Richie Dagger’s Crime

“I’m super shy”


With his band Richie Dagger’s Crime, Seattleite Richie Nelson combines styles ranging from R&B, soul, psychedelic funk and ambient electronics. Nelson’s classical training and unconventional production techniques define the immersive and genre-skipping style. You can listen to on his EP “Tenderness”, released this summer, featuring remixes from stylistically different bands such as Joe Jackson, Jamie XX and Gonjasufi.

Due to the nine hour time difference between Seattle and Cologne, I’m drinking my after-work beer, whereas Richie Nelson sits in front of me via skype with his morning coffee – same moment but different times of day.

I met Richie when he was just nineteen years old and sat with nerdy glasses, colorful sweaters and a very interested gaze from the front row in my class at University of Washington. He was my student during my three years of being a teaching assistant at the Department of Germanics, wrote his bachelor thesis with me and the years thereafter we developed a friendship. Out of similar interests we stayed in touch, even with the big difference of having back to Cologne.


Richie, last time I visited Seattle and hung out with you must have been almost 3 years ago. You just founded a record label.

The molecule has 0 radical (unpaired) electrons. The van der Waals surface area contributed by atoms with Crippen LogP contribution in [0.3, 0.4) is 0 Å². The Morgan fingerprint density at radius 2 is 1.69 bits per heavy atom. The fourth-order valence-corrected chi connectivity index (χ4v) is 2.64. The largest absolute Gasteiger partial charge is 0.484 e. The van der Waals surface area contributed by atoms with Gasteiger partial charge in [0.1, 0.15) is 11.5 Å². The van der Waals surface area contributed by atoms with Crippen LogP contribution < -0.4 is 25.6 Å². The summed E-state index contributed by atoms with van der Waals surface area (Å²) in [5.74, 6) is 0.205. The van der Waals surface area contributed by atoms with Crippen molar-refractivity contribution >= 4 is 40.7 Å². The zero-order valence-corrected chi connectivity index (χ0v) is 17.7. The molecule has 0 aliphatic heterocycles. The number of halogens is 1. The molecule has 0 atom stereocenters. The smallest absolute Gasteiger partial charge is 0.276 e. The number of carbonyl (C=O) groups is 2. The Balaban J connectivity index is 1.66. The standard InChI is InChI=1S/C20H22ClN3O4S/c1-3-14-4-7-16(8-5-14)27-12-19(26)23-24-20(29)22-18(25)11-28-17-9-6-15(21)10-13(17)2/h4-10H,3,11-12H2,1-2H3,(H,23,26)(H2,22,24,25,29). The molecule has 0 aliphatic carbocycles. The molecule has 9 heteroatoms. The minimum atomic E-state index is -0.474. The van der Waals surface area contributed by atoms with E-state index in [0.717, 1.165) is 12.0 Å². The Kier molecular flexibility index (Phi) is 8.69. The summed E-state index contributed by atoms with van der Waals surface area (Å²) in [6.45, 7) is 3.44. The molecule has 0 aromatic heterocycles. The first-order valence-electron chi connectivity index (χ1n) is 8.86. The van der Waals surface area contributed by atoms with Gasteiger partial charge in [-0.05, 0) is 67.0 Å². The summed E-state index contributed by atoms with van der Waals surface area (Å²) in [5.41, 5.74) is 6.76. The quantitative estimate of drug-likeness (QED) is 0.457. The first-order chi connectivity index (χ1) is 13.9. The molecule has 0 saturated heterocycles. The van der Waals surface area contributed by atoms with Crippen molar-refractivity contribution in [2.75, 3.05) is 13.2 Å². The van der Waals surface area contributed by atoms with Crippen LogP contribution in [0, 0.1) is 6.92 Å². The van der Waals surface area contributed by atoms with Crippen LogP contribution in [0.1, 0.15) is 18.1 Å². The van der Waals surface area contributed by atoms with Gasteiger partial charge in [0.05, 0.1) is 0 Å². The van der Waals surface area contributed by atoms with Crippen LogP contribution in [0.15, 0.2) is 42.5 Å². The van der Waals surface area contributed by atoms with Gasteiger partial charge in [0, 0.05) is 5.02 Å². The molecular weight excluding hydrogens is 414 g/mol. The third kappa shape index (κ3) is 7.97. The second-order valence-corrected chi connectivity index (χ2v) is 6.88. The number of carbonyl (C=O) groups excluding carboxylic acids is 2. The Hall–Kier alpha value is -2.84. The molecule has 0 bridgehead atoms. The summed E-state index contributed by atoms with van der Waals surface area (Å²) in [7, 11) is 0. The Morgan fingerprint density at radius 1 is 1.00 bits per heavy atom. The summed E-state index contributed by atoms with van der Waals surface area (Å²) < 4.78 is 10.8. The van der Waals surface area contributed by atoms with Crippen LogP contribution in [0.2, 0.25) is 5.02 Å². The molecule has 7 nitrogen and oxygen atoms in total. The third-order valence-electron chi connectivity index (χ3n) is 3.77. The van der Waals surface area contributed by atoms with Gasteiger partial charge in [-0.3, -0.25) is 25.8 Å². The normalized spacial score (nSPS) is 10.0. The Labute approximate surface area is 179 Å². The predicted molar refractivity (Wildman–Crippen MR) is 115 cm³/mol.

Yeah, I started the label CTPAK with my best friend. It’s kind of hard though, because you need some sales people with you at a label. We are a collective around 20 people and we kind of all want to be artists. But it works, we release music online, on CD and on tape. We also started a monthly at a club called Kremwerk, a club with a bunch of electronic music. But we unfortunately put a hold on it. I still put together shows with our band. For that we book other bands and DJs.

Your band is the reason why we skype today. Why did you choose your band’s name after the 70s punk rock song from The Germs? I know your name is Richie -short for Richard- but that can’t be the only reason, can it?
I guess that was sort of the first connection to it, but my first music was all punk, I really found my music light and energy through punk music and I really developed from there. Before, it was just top-40 rock songs that I’d hear on the radio as a kid and then also orchestra but that all wasn’t really interesting to me. So the name is like an ode to that punk-foundation. But also, stylistically I feel irreverent, staying within a mold, my mind doesn’t work that way, I guess. It’s pretty amazing when I see artists recording an album and I can see there is a general style, but that is not really what I want for that project. So, having a name that applies from a genre that’s totally opposite from my sound, I feel like it kind of already confuses people and opens up the listener, it doesn’t always have to be clearly defined!

Even though your music is stylistically not punk, your mindset is.
Yeah, I think being irreverent stylistically is somewhat punk rock in a way. Our EP “Tenderness” is probably the most pop and the most defined work that I have done. That was a stretch and a challenge for me.

How much did your band help develop the songs of the EP?